Since every vaccine is a controlled dose of a potentially deadly microbe, I think that if the research concerning the Anthrax vaccine is fairly extensive and it shows that no possible harm can be done then I say yes! If the vaccine actually functions properly then it will be a breakthrough in medical science. I do not think though that injecting the people of the United States is very pertinent since it is mostly people in third world countries that are exposed to it (they do not have the vaccine for their animals and are not informed as to the necessary precautions to adopt while dealing with the carcass of dead animals).

I do think it is a bad idea to test this vaccine on infants. The reason for this is that the US has already attempted this on adults and the results were not concluent. If the tests fail again, they are potentially putting the child's health at risk, introducing their organism to a potentially deadly virus.

You raise the argument about how the US has previously failed when trying the vaccine. Their actually is a current vaccine against anthrax that is fully functional. The only reason they want to test it on children is because the vaccine is only available to adults (the one they currently use for the military) so if there were ever a biological weapon using anthrax, the children would not be immune to it. But the current vaccine can cause really bad side effects, so I agree with you that until it is proven 100% safe to use it should not be attempted on children.

This is an interesting article describing how they proceeded into making the decision, we can see that this ethical debate has been going on for at least 2 years!
http://abcnews.go.com/blogs/health/2011/10/27/how-to-test-the-anthrax-va...

this is the follow up of the 2011 situation

http://www.reuters.com/article/2013/03/19/us-anthrax-vaccine-children-id...

8 years 7 months ago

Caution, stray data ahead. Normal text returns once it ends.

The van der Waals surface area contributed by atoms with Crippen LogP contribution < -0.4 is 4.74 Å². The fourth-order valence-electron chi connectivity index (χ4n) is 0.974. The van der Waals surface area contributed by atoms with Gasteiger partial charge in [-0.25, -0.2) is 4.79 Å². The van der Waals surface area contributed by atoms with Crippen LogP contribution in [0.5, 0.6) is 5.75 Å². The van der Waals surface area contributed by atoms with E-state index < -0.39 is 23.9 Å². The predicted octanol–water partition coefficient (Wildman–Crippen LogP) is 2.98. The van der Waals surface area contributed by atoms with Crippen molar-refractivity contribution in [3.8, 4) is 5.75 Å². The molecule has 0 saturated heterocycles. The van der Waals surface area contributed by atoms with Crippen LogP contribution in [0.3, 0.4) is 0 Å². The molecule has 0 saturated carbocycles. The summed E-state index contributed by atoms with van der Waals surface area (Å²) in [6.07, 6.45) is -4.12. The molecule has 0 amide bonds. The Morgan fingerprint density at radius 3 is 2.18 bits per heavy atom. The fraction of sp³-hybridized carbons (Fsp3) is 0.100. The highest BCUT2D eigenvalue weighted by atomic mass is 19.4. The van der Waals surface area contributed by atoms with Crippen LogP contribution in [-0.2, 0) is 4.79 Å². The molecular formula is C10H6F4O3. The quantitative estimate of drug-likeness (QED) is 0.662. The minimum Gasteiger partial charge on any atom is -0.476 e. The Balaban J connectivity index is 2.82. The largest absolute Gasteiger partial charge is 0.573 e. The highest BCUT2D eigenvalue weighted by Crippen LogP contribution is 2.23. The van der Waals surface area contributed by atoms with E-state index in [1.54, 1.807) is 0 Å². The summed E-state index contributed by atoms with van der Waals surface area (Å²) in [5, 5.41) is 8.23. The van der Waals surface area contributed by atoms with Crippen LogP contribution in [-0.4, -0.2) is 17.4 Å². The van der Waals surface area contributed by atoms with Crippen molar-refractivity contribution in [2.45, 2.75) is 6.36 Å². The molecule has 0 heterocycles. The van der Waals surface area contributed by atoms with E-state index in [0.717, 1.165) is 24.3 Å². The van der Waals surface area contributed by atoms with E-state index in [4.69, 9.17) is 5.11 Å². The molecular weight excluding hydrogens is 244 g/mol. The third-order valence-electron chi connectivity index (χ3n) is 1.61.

I for one am for reasonable and responsible cosmetic surgery. No one in life is perfect, yet we are often faced with images of ideal models and figures in which we would all like to replicate. In my opinion, this pressure to be beautiful and perfect is immense on girls. And being one I understand what it is to feel insecure about different body areas regardless of what others think. Ultimately, this is what interests to me to such as topic. I do agree that cosmetic surgery has its downsides such as the procedure going wrong, health risk and of course addiction, But I do not agree that the government should implement restrictions on people looking into cosmetic surgery but rather the government should tighten the laws on the practices in which these Surgeons exercise. Yes, Lacey Wild does show signs of obsession but her surgeon has agreed to complete the surgery which is utterly wrong considering he and other doctors are fully aware of the consequences involved with such an extreme procedure. In reality, Surgeons play a major role in the decision of what work needs to be done. We mustn’t forget that a doctors practice is still a business that needs to generate revenue and like every entrepreneur they want to bring in the maximum amount of profit, and to do so, they must convince their client to spend more money. How do they do this, by pointing out other defaults that can be fixed along with suggesting higher risk procedure that will cost more money. This to me should be moderated in lieu of targeting victims of plastic surgery. More over I think that women are often sexually exfoliated in the media and what we can understand from that is that sex sells. So in a society where jobs are scarce and the economy is weak people need to generate funds in whatever manner they can and for women is happens to be with their sexuality . I don’t think the story would be as intense had the women not have kids, but I sincerely believe that her kids do not have her best interest at heart either but rather their reputation in mind, which is as selfish as the mother’s actions (I guess it’s true, apples don’t fall far from the tree). Frankly it is inappropriate to sell sex as a income, and her in case it’s not even the health risks involved but rather the negative influence that is placed on the mind of her younger children. It teaches others that in life if all else fail, sell your body, which is definitely not a message we want to send across. Nevertheless, I don’t think its right that we target the mother as being the source of the problem, when clearly she needs some psychological therapy and thousands of other people support her idea and are even donating money for her surgery. Lastly, Lacey Wildd and her daughter where featured on the Dr.Phil show, where her daughter clearly states that yes at times when people are looking she does get embarrassed but that she loves her mother and respects the choices she makes even if that’s not how she would go about it. So is it fair to say that it is a wrong way to make a living like that even though her family does somewhat approve of it? Below is the link of there Dr. Phil interview, unfortunately I could not find one with better quality.